Over the decades, the Nashville Sound– the well-polished sheen on country music originating from the city in the ’60s – has gone in and out of style. Where it stands now as bands favoring the rootsier side of country revel in widespread appeal is hard to say. Suspenders are certainly more popular than sequin-drenched Manuel jackets these days. But one of the best places to look for not just the legacy but the future Nashville’s style, is singer-songwriter Caitlin Rose
and her sophomore album The Stand-In
. Rose channels a vintage vibe without being a total throwback record. She has a tone that melds well with silky background vocals and just enough pedal steel.
Album opener “No One To Call” serves as a solid intersection of the past and present. While using instruments like organ and pedal steel, which more tightly fit country, the song’s electric guitar pulls it closer toward rock. Genre aside, Rose’s reputation has a lot to do with the maturity of her songwriting.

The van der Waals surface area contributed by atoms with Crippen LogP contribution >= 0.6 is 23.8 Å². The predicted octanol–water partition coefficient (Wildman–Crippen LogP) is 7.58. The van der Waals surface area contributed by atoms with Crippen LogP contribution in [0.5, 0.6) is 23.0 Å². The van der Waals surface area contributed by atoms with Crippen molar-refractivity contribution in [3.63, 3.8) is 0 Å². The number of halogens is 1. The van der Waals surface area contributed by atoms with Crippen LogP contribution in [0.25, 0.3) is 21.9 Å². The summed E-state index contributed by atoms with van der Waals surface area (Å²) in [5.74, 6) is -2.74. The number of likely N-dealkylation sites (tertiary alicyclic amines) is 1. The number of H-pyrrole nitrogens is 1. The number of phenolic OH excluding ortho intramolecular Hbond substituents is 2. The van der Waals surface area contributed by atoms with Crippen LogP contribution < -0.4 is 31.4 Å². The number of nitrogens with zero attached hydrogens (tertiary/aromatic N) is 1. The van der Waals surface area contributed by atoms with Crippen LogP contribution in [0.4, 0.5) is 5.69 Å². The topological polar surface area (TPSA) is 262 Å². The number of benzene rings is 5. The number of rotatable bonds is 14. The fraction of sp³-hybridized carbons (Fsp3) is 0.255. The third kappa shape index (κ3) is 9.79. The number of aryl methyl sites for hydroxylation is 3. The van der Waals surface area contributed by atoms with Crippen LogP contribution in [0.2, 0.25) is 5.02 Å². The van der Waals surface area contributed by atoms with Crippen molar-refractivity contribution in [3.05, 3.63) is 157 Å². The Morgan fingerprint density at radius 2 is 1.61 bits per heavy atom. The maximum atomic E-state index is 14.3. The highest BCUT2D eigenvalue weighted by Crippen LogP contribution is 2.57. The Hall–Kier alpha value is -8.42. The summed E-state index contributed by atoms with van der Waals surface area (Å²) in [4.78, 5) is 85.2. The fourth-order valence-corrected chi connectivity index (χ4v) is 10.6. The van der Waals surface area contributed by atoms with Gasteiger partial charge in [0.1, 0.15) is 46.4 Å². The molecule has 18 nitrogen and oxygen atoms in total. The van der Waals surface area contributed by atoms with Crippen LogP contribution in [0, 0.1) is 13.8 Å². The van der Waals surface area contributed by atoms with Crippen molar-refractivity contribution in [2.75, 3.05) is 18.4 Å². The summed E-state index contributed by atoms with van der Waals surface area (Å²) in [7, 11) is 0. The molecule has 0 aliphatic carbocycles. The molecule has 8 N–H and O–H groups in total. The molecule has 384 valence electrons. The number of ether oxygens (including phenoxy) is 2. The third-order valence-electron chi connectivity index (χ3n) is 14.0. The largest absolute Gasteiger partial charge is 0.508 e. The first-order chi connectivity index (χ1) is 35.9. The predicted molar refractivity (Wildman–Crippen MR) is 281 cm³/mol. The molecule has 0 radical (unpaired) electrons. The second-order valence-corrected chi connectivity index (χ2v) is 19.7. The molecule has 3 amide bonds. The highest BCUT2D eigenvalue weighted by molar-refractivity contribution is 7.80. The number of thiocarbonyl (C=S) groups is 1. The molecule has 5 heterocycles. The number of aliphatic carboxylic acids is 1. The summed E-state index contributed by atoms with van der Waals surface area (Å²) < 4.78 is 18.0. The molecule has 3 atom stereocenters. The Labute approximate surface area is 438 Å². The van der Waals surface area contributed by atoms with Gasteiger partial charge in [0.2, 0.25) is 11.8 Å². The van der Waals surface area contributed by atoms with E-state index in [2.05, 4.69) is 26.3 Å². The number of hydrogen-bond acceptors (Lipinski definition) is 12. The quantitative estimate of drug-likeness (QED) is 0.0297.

“Pink Champagne”, inspired by a Joan Didion story, is a song that paints a moody portrait of a spur-of-the-moment Vegas wedding. It’s not a raucous tune about a drunk decision, like one might expect, but instead something that resembles a tableaux of two people relishing the sweetness of the present, regardless of what might come. Or as she puts it, “We play love while the table’s hot.” On a more frivolous note, there’s “Old Numbers”, a song about dialing exes where Rose tells the guy on the other end of the line, “I don’t have you, but I’ll always have your number.”
Toward the end of the album comes “When I’m Gone”, a hooky tune about blowing town, filled with the restlessness of being one place for too long. But after being such a staple in the local scene, Nashville might prefer she perish the thought.
Essential Tracks: ”No One to Call”, ”Pink Champagne”